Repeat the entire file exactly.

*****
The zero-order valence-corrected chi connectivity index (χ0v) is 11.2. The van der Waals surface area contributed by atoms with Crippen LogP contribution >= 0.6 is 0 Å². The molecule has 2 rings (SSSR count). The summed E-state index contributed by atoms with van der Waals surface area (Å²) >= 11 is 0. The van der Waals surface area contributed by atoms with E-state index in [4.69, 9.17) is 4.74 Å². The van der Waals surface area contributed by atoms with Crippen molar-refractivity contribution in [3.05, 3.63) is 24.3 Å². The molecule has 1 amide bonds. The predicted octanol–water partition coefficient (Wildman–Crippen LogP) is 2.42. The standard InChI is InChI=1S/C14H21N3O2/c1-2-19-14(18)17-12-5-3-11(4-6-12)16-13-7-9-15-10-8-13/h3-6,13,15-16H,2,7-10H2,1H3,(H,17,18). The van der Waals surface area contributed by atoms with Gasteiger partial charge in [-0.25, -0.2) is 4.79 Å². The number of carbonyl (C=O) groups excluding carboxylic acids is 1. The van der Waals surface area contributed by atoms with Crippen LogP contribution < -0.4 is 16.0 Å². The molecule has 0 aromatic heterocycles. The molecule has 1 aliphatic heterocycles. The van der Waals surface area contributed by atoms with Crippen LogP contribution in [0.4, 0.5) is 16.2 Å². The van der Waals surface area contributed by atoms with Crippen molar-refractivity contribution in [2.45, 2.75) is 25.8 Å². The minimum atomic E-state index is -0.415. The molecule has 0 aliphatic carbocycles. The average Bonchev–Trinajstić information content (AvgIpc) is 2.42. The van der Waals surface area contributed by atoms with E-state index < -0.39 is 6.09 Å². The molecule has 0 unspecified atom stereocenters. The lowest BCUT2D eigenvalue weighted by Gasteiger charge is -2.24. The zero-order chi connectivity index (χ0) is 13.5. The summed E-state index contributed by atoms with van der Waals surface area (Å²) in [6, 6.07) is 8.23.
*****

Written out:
The zero-order valence-corrected chi connectivity index (χ0v) is 11.2. The van der Waals surface area contributed by atoms with Crippen LogP contribution >= 0.6 is 0 Å². The molecule has 2 rings (SSSR count). The summed E-state index contributed by atoms with van der Waals surface area (Å²) >= 11 is 0. The van der Waals surface area contributed by atoms with E-state index in [4.69, 9.17) is 4.74 Å². The van der Waals surface area contributed by atoms with Crippen molar-refractivity contribution in [3.05, 3.63) is 24.3 Å². The molecule has 1 amide bonds. The predicted octanol–water partition coefficient (Wildman–Crippen LogP) is 2.42. The standard InChI is InChI=1S/C14H21N3O2/c1-2-19-14(18)17-12-5-3-11(4-6-12)16-13-7-9-15-10-8-13/h3-6,13,15-16H,2,7-10H2,1H3,(H,17,18). The van der Waals surface area contributed by atoms with Gasteiger partial charge in [-0.25, -0.2) is 4.79 Å². The number of carbonyl (C=O) groups excluding carboxylic acids is 1. The van der Waals surface area contributed by atoms with Crippen LogP contribution < -0.4 is 16.0 Å². The molecule has 0 aromatic heterocycles. The molecule has 1 aliphatic heterocycles. The van der Waals surface area contributed by atoms with Crippen LogP contribution in [0.4, 0.5) is 16.2 Å². The van der Waals surface area contributed by atoms with Crippen molar-refractivity contribution in [2.45, 2.75) is 25.8 Å². The minimum atomic E-state index is -0.415. The molecule has 0 aliphatic carbocycles. The average Bonchev–Trinajstić information content (AvgIpc) is 2.42. The van der Waals surface area contributed by atoms with E-state index < -0.39 is 6.09 Å². The molecule has 0 unspecified atom stereocenters. The lowest BCUT2D eigenvalue weighted by Gasteiger charge is -2.24. The zero-order chi connectivity index (χ0) is 13.5. The summed E-state index contributed by atoms with van der Waals surface area (Å²) in [6, 6.07) is 8.23.